# Set-theoretic view of dependent vs. independent claims

I know that the role of dependent claims has been thoroughly explained in another post in this forum. However, I wanted to clarify something, to see if I am getting this right:

A dependent claim must always narrow down the scope of the associated independent claim. Hence, if someone infringes on a dependent claim, he will surely be infringing on the respective independent claim (it's like saying, if B is a subset of A, and x belongs to B, then it also belongs to A). Therefore, when a court is deciding whether someone is infringing on a patent, wouldn't it be redundant to check the dependent claims? Shouldn't one just examine the broader, independent claims? (I am relatively new to patent law, so I have actually no clue how patent courts decide...).

If dependent claims are mathematically redundant for a court ruling about infringement on a granted patent (I don't know if this is true), then do the dependent claims play a role only during the application process?

A  dependent claim must always narrow down the scope of the associated independent claim.

Yes. That can even be used to determine the scope of the independent claim by analyzing how the dependent claim narrows it.

Hence, if someone infringes on a dependent claim, he will surely be infringing on the respective independent claim (it's like saying, if B is a subset of A, and x belongs to B, then it also belongs to A). Therefore, when a court is deciding whether someone is infringing on a patent, wouldn't it be redundant to check the dependent claims? Shouldn't one just examine the broader, independent claims?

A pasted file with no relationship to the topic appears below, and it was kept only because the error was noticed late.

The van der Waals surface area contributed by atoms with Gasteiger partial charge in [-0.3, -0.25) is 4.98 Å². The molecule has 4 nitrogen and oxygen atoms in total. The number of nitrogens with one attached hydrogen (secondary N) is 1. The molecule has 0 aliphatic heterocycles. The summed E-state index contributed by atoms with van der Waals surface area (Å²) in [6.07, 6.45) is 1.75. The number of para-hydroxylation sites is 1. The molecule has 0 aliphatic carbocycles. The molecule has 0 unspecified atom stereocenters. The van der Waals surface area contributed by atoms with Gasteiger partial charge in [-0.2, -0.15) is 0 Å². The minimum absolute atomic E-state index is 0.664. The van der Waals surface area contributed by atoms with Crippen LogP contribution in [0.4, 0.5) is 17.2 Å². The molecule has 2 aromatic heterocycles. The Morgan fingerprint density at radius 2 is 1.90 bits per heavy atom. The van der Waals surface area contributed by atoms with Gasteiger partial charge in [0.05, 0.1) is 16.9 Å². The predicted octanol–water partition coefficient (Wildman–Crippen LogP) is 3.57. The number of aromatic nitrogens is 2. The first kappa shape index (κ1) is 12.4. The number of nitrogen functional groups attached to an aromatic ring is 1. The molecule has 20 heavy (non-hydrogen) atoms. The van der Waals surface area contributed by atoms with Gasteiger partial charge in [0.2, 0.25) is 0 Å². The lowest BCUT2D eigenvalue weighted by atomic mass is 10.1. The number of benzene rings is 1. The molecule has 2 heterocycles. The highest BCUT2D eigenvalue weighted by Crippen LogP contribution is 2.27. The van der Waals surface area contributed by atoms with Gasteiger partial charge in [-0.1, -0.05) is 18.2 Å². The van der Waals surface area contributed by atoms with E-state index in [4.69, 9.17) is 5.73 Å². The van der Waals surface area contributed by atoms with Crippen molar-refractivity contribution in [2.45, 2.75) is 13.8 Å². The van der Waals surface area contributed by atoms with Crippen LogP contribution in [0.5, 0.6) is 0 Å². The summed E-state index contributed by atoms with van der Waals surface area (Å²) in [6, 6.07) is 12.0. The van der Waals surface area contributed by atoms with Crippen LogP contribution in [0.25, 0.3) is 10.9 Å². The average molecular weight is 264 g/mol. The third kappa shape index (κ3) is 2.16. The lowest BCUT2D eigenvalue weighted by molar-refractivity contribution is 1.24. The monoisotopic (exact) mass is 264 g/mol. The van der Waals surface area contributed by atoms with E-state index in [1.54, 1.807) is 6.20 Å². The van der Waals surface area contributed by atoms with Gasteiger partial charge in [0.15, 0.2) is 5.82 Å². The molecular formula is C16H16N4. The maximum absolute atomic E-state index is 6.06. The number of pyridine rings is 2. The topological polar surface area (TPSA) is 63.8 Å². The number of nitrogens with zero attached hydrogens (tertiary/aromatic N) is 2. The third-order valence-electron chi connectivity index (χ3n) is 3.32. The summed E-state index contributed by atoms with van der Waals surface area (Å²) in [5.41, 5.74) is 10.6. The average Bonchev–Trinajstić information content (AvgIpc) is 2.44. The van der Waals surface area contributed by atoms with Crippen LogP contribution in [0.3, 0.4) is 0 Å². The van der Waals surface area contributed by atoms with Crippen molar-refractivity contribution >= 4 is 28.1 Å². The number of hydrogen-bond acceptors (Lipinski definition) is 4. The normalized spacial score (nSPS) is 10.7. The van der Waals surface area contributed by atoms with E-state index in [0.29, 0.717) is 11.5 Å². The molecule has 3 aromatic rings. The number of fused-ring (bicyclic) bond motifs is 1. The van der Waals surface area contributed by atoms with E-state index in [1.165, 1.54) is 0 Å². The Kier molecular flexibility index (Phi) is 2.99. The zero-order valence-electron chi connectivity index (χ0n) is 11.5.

Yes, but. A (popular) defence in patent infringement suits is trying to prove the claims invalid. Therefore, if someone infringes your patent, you'll sue them for every claim they infringe. If they can't prove any of your claims invalid, the dependent claims are redundant. If however it turns out the broad independent claim was invalid, maybe a dependent claim holds.

The dependent claims are therefore fallback positions. They enter the game when the broader claims fall.

If dependent claims are mathematically redundant for a court ruling about infringement on a granted patent (I don't know if this is true), then do the dependent claims play a role only during the application process?

Not only as noted above. It's basically the same role during the application process because they are still fallback positions in case the broader claims are invalid.

Further information on dependent claims can be found in this answer.

• There might be an influence on the judgement like you're infringing just the broadest claim and just by a bit vs you're infringing every single claim in terms of damages, but I don't know and it might vary by jurisdictions, hence just a comment. If anyone knows, please add an answer (or edit, comment, ...)
– user18033
Sep 8, 2018 at 8:08
• Great answer, now I understand much more! Sep 17, 2018 at 8:00